WASHINGTON -- U.S. Vice President Joe Biden will address Ukraine's parliament next week during a visit U.S. officials say is aimed at showing Ukraine -- and Russia -- Washington’s continued support for Kyiv.
A senior U.S. administration official said on December 2 that in his address to the Verkhovna Rada, Biden would reiterate U.S. opposition to Russia's annexation of the Crimean Peninsula and support for Ukraine's debt-restructuring agreement with the International Monetary Fund (IMF) and other international lenders, the official said.
The December 8 speech will be preceded by talks with Ukrainian President Petro Poroshenko and Prime Minister Arseniy Yatsenyuk, officials said.
Biden is the highest-ranking U.S. official to speak before the Ukrainian parliament since U.S. President George H.W. Bush in 1991, during the waning days of the Soviet Union.
Biden has visited Ukraine four times since peaceful protests began in the streets of the Ukrainian capital, Kyiv, in November 2013 over a proposed deal between Ukraine and the European Union. Those protests morphed into violent clashes and culminated in February 2014 with then-President Viktor Yanukovych fleeing the country.
Open fighting in eastern Ukraine has ebbed in recent months, after the signing of the Minsk cease-fire accords, though there are daily reports of mortar fire and exchange of fire in regions surrounding the cities of Donetsk and Luhansk.
U.S. and European officials say Russia, and the separatist forces in eastern Ukraine, continue to violate the Minsk accords. Moscow, for its part, has accused Ukrainian security forces of violations, and says Poroshenko’s government is not moving fast enough to implement some of the accord’s provisions, like local elections.
Biden’s visit comes just days after U.S. President Barack Obama signed new defense-policy legislation for 2015 that includes $300 million in aid and equipment for Ukraine. Of that figure, Congress earmarked $50 million for lethal weaponry, something Ukraine has been requesting for months now.
However, the White House has said no lethal weaponry -- things like antiarmor weapon systems, mortars, “crew-served weapons and ammunition,” grenade launchers and ammunition, and small arms and ammunition -- would be forthcoming.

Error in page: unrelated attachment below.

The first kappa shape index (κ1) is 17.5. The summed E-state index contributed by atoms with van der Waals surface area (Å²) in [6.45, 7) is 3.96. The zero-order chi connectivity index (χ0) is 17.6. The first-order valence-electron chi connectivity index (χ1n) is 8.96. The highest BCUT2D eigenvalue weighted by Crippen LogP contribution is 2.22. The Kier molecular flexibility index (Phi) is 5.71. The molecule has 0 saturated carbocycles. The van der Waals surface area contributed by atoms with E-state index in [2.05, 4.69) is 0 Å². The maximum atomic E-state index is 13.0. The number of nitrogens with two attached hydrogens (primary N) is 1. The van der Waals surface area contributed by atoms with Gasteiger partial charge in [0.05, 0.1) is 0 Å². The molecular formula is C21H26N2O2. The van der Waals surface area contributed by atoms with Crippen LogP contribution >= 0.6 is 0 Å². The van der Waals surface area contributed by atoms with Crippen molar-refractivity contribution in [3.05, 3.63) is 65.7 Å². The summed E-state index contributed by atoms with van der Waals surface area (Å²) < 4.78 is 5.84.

Administration officials told reporters on December 2 that the United States has provided around $450 million in assistance over the past two years, about half of which included security equipment such as body armor, Humvees, and communication equipment.
Last month, Ukraine took delivery of counterbattery radars, which help troops defend against artillery attacks. John Herbst, a former U.S. ambassador to Ukraine, said up to 80 percent of Ukraine’s casualties in the fighting have come from artillery fire.
The Kremlin, meanwhile, has continued to telegraph its intentions should any lethal weaponry be delivered.
“Given the fact that the hostilities have ceased and cases of shelling are rare, it is unclear why would the U.S. Congress adopt resolutions making it possible to provide Ukraine with lethal weapons," Russian President Vladimir Putin was quoted as telling the Interfax news agency on November 13, three days after the defense-policy legislation got final congressional approval.
“The question arises as to whether there is a desire to spark a war or provoke hostilities,” Putin said.
Administration officials have tried to emphasize that while no lethal weaponry was forthcoming, the assistance included more funding for training regular armed force units, something that the Defense Department began last week.
“What would be a game-changer is fundamental reform of the Ukraine security sector and institutional quality of their armed forces because that’s frankly what’s going to allow Ukraine to resist Russia over time,” said the official, who spoke on condition of anonymity.
Biden will also be discussing the problem of reforms aimed at rooting out Ukraine’s deeply entrenched problem of corruption.
In September, the current U.S. ambassador to Ukraine offered blunt criticism of the country’s Prosecutor-General’s Office, which he said was aggressively undermining reform.
“The Office of the Prosecutor-General itself is in desperate need of reform,” the senior U.S. administration official reiterated on December 2.